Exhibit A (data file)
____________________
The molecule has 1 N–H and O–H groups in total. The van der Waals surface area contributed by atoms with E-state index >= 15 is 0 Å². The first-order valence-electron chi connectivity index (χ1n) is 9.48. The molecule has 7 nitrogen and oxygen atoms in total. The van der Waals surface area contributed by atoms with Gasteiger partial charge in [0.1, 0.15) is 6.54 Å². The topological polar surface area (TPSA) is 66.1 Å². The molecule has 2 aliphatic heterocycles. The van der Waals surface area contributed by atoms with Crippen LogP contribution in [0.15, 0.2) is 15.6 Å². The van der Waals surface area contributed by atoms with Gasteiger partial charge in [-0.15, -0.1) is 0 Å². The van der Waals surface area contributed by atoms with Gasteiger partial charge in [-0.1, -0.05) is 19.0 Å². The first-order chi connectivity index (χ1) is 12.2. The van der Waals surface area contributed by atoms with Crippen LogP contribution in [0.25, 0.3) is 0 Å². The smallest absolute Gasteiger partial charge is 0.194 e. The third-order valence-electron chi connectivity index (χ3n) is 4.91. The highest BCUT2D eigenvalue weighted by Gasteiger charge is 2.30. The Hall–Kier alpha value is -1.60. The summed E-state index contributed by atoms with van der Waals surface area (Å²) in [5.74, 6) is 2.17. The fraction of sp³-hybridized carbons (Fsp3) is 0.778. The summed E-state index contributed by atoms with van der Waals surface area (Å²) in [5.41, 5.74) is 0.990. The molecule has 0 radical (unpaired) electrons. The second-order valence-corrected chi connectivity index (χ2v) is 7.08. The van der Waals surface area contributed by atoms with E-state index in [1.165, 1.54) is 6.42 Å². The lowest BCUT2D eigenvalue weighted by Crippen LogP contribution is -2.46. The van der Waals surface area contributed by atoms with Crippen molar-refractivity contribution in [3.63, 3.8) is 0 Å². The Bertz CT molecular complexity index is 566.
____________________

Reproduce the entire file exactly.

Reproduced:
The molecule has 1 N–H and O–H groups in total. The van der Waals surface area contributed by atoms with E-state index >= 15 is 0 Å². The first-order valence-electron chi connectivity index (χ1n) is 9.48. The molecule has 7 nitrogen and oxygen atoms in total. The van der Waals surface area contributed by atoms with Gasteiger partial charge in [0.1, 0.15) is 6.54 Å². The topological polar surface area (TPSA) is 66.1 Å². The molecule has 2 aliphatic heterocycles. The van der Waals surface area contributed by atoms with Crippen LogP contribution in [0.15, 0.2) is 15.6 Å². The van der Waals surface area contributed by atoms with Gasteiger partial charge in [-0.15, -0.1) is 0 Å². The van der Waals surface area contributed by atoms with Gasteiger partial charge in [-0.1, -0.05) is 19.0 Å². The first-order chi connectivity index (χ1) is 12.2. The van der Waals surface area contributed by atoms with Crippen LogP contribution in [0.25, 0.3) is 0 Å². The smallest absolute Gasteiger partial charge is 0.194 e. The third-order valence-electron chi connectivity index (χ3n) is 4.91. The highest BCUT2D eigenvalue weighted by Gasteiger charge is 2.30. The Hall–Kier alpha value is -1.60. The summed E-state index contributed by atoms with van der Waals surface area (Å²) in [5.74, 6) is 2.17. The fraction of sp³-hybridized carbons (Fsp3) is 0.778. The summed E-state index contributed by atoms with van der Waals surface area (Å²) in [5.41, 5.74) is 0.990. The molecule has 0 radical (unpaired) electrons. The second-order valence-corrected chi connectivity index (χ2v) is 7.08. The van der Waals surface area contributed by atoms with E-state index in [1.165, 1.54) is 6.42 Å². The lowest BCUT2D eigenvalue weighted by Crippen LogP contribution is -2.46. The van der Waals surface area contributed by atoms with Crippen molar-refractivity contribution in [3.63, 3.8) is 0 Å². The Bertz CT molecular complexity index is 566.